Coldplay have always wanted it both ways. Since they arrived on the scene back in the early, early 2000s, they’ve (somewhat awkwardly) balanced two aspirations: being mega-pop titans and the next great art-rock band. On 2008’s Viva La Vida, their finest album to date, these four good-natured Englishmen were both of those things simultaneously—filling stadiums, dominating radio, and still managing to push their music forward into unexpected places. Equally important, not a single note felt forced or out-of-place.
Mylo Xyloto, their fifth studio album, clearly has those same dual ambitions, and in fact, they’ve aimed even higher in both directions—attempting to out-art themselves with a concept album about…I don’t know…some kind of “revolution,” and nudging their sound toward mainstream R&B and all its neon-glow synths, sub-bass, and programmed beats. Sounds reasonably intriguing on paper, but the formula turns out to be a bit wonky.
First (obvious) things first: Chris Martin ain’t exactly Bill Shakespeare when it comes to words. And no, that’s never why anybody has ever listened to Coldplay in the first place, but at their finest (singles like “Viva La Vida” and “The Scientist,” album tracks like “Strawberry Swing”), Martin’s doe-eyed emotion was earnest enough to more than counter any cliché. Mylo Xyloto’s flimsy concept (two lovers pulled apart by an oppressive modern doom-scape) isn’t doing them any favors, but the results are an especially milky shade of bland; the opening parade in the synth-drenched arena-rave single “Every Teardrop is a Waterfall” is an adjective or two removed from Rebecca Black’s “Friday,” and less funny, too (“I turn my music up; I got my records on (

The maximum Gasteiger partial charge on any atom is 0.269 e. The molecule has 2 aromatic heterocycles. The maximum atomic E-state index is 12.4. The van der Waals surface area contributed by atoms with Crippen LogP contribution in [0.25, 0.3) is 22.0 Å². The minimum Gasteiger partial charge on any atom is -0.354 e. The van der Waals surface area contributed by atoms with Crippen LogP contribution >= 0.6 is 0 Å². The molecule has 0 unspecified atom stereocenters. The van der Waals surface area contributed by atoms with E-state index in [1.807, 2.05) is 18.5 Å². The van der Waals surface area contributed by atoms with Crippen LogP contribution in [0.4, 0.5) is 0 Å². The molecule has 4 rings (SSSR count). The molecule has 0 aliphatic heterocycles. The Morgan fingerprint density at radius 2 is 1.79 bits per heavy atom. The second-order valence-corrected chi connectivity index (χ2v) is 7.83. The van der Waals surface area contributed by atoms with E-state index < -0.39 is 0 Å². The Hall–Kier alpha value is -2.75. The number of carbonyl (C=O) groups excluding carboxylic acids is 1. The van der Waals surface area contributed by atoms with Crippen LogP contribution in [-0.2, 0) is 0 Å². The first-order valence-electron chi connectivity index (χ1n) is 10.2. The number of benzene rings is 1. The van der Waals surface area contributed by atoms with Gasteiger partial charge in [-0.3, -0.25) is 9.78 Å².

) / I feel my heart start beatin’ to my favorite song”).
What other band on the freaking planet would dare collaborate with Rihanna and Brian Eno on the same album? Much to Coldplay’s credit, those two blindingly removed poles are neatly coalesced on Mylo Xyloto (Rihanna’s duet on the beat-heavy “Princess of China” works way better than it should), even if Eno’s magic “Enoxification” feels more transparent than with Viva’s swirling, worldly colors. Long-rumored to be the band’s “acoustic album,” Mylo is certainly not an intimate affair, but tucked between the synth bangers and arena-ready epics (like the wonderful “Charlie Brown”) are a few quiet gems that make an “acoustic project” seem like an idea worth pursuing next go-round. “Us Against the World” is gorgeous and jarringly fragile—Martin’s raw, vocal scraping the bottom of his range, backed largely by nothing more than a folky strum. It’s a moment of stirring calm amid a sea of blaring showiness, and this well-intended mixed bag, despite its lovely surfaces, could have used more of that variety.